Shahzad Bhatti Welcome to my ramblings and rants!

February 14, 2006


Filed under: Computing — admin @ 7:38 am

Since Fowler’s Refactoring book and adaption of the this term in the agile community, everyone is onboard for refactoring. It’s a great tool to prevent stale code. An ability to adapt to change is a survival
for any business and you continuously need to align your software to make sure it can change with speed of the business.

Strictly speaking, refactoring is modifying a code without changing external behavior. Often at the end of release cycles, developers apply quick hacks to finish the deliverables. Most agile environment dedicate a few days after each release to clean up the code. Many also use a geek week after a couple of iterations to do this refactoring or make structural changes to the application. The point of my rant is two fold refactoring: types of refactoring and when to use refactoring.

A software needs to continuously adapt and modify as business requirements change, however I find people use the term refactoring too loosely. I consider refactoring a minor change in the code without breaking the contract, however every day I hear people use the term “refactoring” when they mean redesign, rearchitect or completely rewrite the software or a piece of software. I acknowledge it’s very buzzword, but too often it’s used improperly. I have seen a number of projects that start from modest size with a couple of average developers to large size. In many cases the code is not properly maintained and incurs high technical debt. The development team may address the design or architecture issues that are at the heart of problem and start making major changes in the software.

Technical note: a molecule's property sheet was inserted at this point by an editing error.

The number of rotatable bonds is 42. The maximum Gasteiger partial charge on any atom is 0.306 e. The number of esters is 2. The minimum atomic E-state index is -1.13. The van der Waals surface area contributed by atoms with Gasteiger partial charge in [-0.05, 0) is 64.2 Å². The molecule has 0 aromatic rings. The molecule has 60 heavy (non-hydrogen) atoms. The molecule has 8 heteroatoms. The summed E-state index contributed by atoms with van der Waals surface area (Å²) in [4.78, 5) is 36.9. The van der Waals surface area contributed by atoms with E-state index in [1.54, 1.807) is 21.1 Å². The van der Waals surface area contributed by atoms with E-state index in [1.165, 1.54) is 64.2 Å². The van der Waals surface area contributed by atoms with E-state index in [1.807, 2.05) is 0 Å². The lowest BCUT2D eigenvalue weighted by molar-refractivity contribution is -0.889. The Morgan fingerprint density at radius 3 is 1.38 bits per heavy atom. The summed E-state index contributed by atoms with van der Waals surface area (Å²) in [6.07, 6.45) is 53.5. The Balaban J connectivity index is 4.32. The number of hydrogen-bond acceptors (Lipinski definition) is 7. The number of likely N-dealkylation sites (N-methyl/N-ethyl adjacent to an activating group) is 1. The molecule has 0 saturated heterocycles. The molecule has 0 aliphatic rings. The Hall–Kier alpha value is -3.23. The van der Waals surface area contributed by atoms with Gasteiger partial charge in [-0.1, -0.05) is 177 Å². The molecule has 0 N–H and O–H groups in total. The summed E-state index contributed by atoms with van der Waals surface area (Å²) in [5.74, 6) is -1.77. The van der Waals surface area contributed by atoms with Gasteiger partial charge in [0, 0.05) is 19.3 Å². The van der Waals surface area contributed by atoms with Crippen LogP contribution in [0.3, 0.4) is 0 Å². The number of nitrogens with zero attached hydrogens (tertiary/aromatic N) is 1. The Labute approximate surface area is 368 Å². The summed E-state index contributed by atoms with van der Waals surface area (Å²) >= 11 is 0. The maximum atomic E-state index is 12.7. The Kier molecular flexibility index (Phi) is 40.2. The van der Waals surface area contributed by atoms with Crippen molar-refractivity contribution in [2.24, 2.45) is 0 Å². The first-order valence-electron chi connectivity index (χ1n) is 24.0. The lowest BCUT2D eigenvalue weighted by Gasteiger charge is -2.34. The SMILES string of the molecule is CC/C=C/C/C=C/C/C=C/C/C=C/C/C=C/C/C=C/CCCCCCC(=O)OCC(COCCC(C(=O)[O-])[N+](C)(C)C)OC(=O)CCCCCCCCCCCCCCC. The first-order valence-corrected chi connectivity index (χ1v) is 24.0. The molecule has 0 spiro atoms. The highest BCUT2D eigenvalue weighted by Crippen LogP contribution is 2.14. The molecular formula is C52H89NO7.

Such effort of major redesign or rearchitecture cannot be labeled refactoring. Instead, they should be referred as design refactoring as opposed to code refactoring. Ideally, development staff need to allocate a few days or a week quarterly to address the design and architecture issues and adapt its
design with emerging needs of the customers. You can call it a geek week and spending a week quarterly will be a lot effective than rewriting the software.

Most teams favor speedy delivery of the software and often this gives the impression to move ahead with minimal changes for design, or architecture or refactoring. I find that architecture needs to be continuously evolve based on needs and small changes to design prevent code rot or technical debt. In some cases, it may increase the scope of the project, for example you may need to use a different database or service platform to support performance or scalability. For a sizeable project, it make sense to spend a few weeks to nail down immediate and emerging needs of the application so that it is able to support demands of the software. One thing that can make a big difference is having an experienced architect who has build similar systems before and understands the business domain of the application. Having a an architect helps that the software architecture is consistent and key design aspects are preserved when building new components or updating existing components.

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